100 Languages

hundred1Howard Gardner has given us the useful notion of multiple intelligences — that being smart encompasses music, movement, social skills, self-awareness, spatial reasoning and artistic expression, as well as logic, mathematics and language. More poetically, Loris Malaguzzi has given us the phrase “The Hundred Languages of Children,” which refers to the virtually infinite numbers of ways that children can express, explore, and connect their thoughts, feelings and imaginings. These expanded ideas of intelligence empower children and adults whose strengths too often go unrecognized, and remind teachers that a narrow curriculum neglects the full range of significant human capacities. At Children First, we offer a rich variety of opportunities for representation every day, and encourage the children to try their hand at many different materials and experiences.

izzy eno drawing

clay girl

No way. The hundred is there.
The child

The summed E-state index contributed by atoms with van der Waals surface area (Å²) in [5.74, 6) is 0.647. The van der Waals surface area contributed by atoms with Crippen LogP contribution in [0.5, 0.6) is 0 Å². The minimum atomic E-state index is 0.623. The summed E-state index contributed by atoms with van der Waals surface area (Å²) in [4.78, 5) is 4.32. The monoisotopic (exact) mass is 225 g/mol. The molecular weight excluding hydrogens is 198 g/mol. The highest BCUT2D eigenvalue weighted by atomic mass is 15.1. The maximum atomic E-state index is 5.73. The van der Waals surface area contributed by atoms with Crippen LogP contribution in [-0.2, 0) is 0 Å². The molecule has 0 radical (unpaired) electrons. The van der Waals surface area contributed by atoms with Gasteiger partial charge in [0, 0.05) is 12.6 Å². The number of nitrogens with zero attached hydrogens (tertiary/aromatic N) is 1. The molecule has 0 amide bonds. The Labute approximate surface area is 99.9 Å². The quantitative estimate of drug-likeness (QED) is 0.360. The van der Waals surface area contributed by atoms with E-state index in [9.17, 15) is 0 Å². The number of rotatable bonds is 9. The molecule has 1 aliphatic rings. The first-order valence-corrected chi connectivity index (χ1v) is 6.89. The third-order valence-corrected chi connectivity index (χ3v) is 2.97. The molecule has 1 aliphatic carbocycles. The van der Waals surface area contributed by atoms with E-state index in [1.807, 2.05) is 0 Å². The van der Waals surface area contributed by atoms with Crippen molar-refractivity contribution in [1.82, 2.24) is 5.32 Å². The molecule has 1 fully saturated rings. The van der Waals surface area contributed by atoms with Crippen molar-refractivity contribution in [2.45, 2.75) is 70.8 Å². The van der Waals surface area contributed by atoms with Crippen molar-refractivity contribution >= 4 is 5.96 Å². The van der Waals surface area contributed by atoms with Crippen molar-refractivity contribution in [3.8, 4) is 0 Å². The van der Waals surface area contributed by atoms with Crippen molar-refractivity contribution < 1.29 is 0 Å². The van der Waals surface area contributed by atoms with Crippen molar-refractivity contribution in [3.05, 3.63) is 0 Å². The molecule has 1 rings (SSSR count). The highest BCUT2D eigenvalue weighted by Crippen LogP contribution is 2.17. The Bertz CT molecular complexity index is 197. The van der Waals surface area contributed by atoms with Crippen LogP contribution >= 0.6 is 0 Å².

is made of one hundred.
The child has 
a hundred languages
a hundred hands
a hundred thoughts

a hundred ways of thinking

of playing, of speaking
A hundred always a hundred
ways of listening
of marveling of loving
a hundred joys
for singing and understanding
a hundred worlds
to discover
a hundred worlds
to invent
a hundred worlds
to dream.
The child has 
a hundred languages
(and a hundred hundred hundred more)
but they steal ninety-nine.
The school and the culture
separate the head from the body.
They tell the child:
to think without handsowen rainbow blocks
to do without head
to listen and not to speak
to understand without joy
to love and marvel
only at Easter and Christmas.
They tell the child:
to discover the world already there
and of the hundred
they steal ninety-nine.
They tell the child:
that work and play
reality and fantasy
science and imagination
sky and earth
reason and dream
are things
that do not belong together.
And thus they tell the child
that the hundred is not there.
The child says:
No way. The hundred is there.
Loris Maliguzzi, founder Reggio Emilia preschools